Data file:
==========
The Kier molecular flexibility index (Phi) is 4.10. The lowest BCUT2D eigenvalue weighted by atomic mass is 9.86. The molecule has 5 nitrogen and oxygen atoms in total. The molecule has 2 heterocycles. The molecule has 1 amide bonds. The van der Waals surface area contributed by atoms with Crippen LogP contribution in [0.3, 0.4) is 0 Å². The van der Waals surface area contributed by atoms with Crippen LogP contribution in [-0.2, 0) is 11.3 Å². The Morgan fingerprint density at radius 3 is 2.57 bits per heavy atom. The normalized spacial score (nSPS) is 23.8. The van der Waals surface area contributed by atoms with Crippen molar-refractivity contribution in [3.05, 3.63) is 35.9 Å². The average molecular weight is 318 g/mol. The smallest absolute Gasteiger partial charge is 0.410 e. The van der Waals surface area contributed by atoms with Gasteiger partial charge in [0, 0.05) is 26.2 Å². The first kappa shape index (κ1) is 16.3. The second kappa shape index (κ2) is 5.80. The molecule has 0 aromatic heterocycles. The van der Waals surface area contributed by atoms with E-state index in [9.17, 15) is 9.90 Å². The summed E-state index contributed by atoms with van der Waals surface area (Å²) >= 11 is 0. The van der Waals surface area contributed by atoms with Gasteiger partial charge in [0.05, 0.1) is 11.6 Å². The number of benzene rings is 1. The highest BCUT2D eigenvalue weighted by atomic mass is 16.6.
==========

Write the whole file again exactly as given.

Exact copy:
The Kier molecular flexibility index (Phi) is 4.10. The lowest BCUT2D eigenvalue weighted by atomic mass is 9.86. The molecule has 5 nitrogen and oxygen atoms in total. The molecule has 2 heterocycles. The molecule has 1 amide bonds. The van der Waals surface area contributed by atoms with Crippen LogP contribution in [0.3, 0.4) is 0 Å². The van der Waals surface area contributed by atoms with Crippen LogP contribution in [-0.2, 0) is 11.3 Å². The Morgan fingerprint density at radius 3 is 2.57 bits per heavy atom. The normalized spacial score (nSPS) is 23.8. The van der Waals surface area contributed by atoms with Crippen molar-refractivity contribution in [3.05, 3.63) is 35.9 Å². The average molecular weight is 318 g/mol. The smallest absolute Gasteiger partial charge is 0.410 e. The van der Waals surface area contributed by atoms with Gasteiger partial charge in [0, 0.05) is 26.2 Å². The first kappa shape index (κ1) is 16.3. The second kappa shape index (κ2) is 5.80. The molecule has 0 aromatic heterocycles. The van der Waals surface area contributed by atoms with E-state index in [9.17, 15) is 9.90 Å². The summed E-state index contributed by atoms with van der Waals surface area (Å²) >= 11 is 0. The van der Waals surface area contributed by atoms with Gasteiger partial charge in [0.05, 0.1) is 11.6 Å². The number of benzene rings is 1. The highest BCUT2D eigenvalue weighted by atomic mass is 16.6.